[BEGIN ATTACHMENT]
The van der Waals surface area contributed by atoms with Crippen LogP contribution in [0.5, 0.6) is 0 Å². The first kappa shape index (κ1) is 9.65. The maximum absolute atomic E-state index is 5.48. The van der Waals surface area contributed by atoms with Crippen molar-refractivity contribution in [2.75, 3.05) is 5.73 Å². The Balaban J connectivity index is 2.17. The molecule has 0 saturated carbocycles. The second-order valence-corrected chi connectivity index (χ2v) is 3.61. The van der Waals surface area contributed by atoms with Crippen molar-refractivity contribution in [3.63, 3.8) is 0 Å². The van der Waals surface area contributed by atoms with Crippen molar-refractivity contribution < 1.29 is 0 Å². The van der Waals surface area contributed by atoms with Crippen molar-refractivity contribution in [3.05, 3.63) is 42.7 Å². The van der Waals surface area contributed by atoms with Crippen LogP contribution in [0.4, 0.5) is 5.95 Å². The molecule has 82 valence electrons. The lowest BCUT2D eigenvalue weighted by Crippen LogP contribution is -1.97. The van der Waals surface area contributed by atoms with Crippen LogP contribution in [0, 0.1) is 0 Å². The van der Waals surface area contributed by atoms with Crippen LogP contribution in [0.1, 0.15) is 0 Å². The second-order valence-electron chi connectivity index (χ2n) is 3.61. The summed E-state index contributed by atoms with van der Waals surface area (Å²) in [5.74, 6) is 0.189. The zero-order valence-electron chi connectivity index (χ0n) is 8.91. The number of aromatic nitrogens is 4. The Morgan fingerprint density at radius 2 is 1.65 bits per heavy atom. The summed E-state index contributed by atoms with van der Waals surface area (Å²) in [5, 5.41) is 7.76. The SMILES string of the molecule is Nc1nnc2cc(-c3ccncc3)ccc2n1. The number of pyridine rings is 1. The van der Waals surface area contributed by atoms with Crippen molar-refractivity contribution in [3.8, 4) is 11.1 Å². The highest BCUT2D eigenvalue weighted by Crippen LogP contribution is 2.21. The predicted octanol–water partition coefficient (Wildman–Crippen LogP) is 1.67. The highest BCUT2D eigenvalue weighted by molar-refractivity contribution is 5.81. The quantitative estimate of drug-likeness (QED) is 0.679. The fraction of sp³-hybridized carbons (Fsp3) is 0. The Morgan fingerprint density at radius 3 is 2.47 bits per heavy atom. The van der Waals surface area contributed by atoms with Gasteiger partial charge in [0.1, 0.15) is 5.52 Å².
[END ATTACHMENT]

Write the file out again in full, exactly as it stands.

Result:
The van der Waals surface area contributed by atoms with Crippen LogP contribution in [0.5, 0.6) is 0 Å². The first kappa shape index (κ1) is 9.65. The maximum absolute atomic E-state index is 5.48. The van der Waals surface area contributed by atoms with Crippen molar-refractivity contribution in [2.75, 3.05) is 5.73 Å². The Balaban J connectivity index is 2.17. The molecule has 0 saturated carbocycles. The second-order valence-corrected chi connectivity index (χ2v) is 3.61. The van der Waals surface area contributed by atoms with Crippen molar-refractivity contribution in [3.63, 3.8) is 0 Å². The van der Waals surface area contributed by atoms with Crippen molar-refractivity contribution < 1.29 is 0 Å². The van der Waals surface area contributed by atoms with Crippen molar-refractivity contribution in [3.05, 3.63) is 42.7 Å². The van der Waals surface area contributed by atoms with Crippen LogP contribution in [0.4, 0.5) is 5.95 Å². The molecule has 82 valence electrons. The lowest BCUT2D eigenvalue weighted by Crippen LogP contribution is -1.97. The van der Waals surface area contributed by atoms with Crippen LogP contribution in [0, 0.1) is 0 Å². The van der Waals surface area contributed by atoms with Crippen LogP contribution in [0.1, 0.15) is 0 Å². The second-order valence-electron chi connectivity index (χ2n) is 3.61. The summed E-state index contributed by atoms with van der Waals surface area (Å²) in [5.74, 6) is 0.189. The zero-order valence-electron chi connectivity index (χ0n) is 8.91. The number of aromatic nitrogens is 4. The Morgan fingerprint density at radius 2 is 1.65 bits per heavy atom. The summed E-state index contributed by atoms with van der Waals surface area (Å²) in [5, 5.41) is 7.76. The SMILES string of the molecule is Nc1nnc2cc(-c3ccncc3)ccc2n1. The number of pyridine rings is 1. The van der Waals surface area contributed by atoms with Crippen molar-refractivity contribution in [3.8, 4) is 11.1 Å². The highest BCUT2D eigenvalue weighted by Crippen LogP contribution is 2.21. The predicted octanol–water partition coefficient (Wildman–Crippen LogP) is 1.67. The highest BCUT2D eigenvalue weighted by molar-refractivity contribution is 5.81. The quantitative estimate of drug-likeness (QED) is 0.679. The fraction of sp³-hybridized carbons (Fsp3) is 0. The Morgan fingerprint density at radius 3 is 2.47 bits per heavy atom. The van der Waals surface area contributed by atoms with Gasteiger partial charge in [0.1, 0.15) is 5.52 Å².